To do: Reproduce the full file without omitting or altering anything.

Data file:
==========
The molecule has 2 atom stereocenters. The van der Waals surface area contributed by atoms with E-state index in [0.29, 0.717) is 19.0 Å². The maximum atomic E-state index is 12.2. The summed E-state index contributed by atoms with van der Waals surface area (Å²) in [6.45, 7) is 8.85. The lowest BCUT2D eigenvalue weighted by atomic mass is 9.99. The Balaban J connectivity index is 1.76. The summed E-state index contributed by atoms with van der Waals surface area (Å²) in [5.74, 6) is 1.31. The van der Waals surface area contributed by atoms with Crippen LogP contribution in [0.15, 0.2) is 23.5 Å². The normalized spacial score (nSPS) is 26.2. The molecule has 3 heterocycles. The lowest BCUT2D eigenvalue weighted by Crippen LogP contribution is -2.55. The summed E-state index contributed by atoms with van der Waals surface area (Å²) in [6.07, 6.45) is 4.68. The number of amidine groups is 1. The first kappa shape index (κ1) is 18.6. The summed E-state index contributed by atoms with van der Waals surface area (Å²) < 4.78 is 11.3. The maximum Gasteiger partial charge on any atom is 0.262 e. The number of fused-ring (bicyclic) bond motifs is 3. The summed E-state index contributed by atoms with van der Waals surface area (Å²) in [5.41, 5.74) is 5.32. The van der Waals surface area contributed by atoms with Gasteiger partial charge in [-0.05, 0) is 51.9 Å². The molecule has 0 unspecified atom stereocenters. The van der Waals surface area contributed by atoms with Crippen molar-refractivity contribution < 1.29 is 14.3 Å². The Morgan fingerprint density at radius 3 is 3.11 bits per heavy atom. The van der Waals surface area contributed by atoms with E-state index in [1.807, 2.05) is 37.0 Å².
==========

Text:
The molecule has 2 atom stereocenters. The van der Waals surface area contributed by atoms with E-state index in [0.29, 0.717) is 19.0 Å². The maximum atomic E-state index is 12.2. The summed E-state index contributed by atoms with van der Waals surface area (Å²) in [6.45, 7) is 8.85. The lowest BCUT2D eigenvalue weighted by atomic mass is 9.99. The Balaban J connectivity index is 1.76. The summed E-state index contributed by atoms with van der Waals surface area (Å²) in [5.74, 6) is 1.31. The van der Waals surface area contributed by atoms with Crippen LogP contribution in [0.15, 0.2) is 23.5 Å². The normalized spacial score (nSPS) is 26.2. The molecule has 3 heterocycles. The lowest BCUT2D eigenvalue weighted by Crippen LogP contribution is -2.55. The summed E-state index contributed by atoms with van der Waals surface area (Å²) in [6.07, 6.45) is 4.68. The number of amidine groups is 1. The first kappa shape index (κ1) is 18.6. The summed E-state index contributed by atoms with van der Waals surface area (Å²) < 4.78 is 11.3. The maximum Gasteiger partial charge on any atom is 0.262 e. The number of fused-ring (bicyclic) bond motifs is 3. The summed E-state index contributed by atoms with van der Waals surface area (Å²) in [5.41, 5.74) is 5.32. The van der Waals surface area contributed by atoms with Gasteiger partial charge in [-0.05, 0) is 51.9 Å². The molecule has 0 unspecified atom stereocenters. The van der Waals surface area contributed by atoms with Crippen molar-refractivity contribution < 1.29 is 14.3 Å². The Morgan fingerprint density at radius 3 is 3.11 bits per heavy atom. The van der Waals surface area contributed by atoms with E-state index in [1.807, 2.05) is 37.0 Å².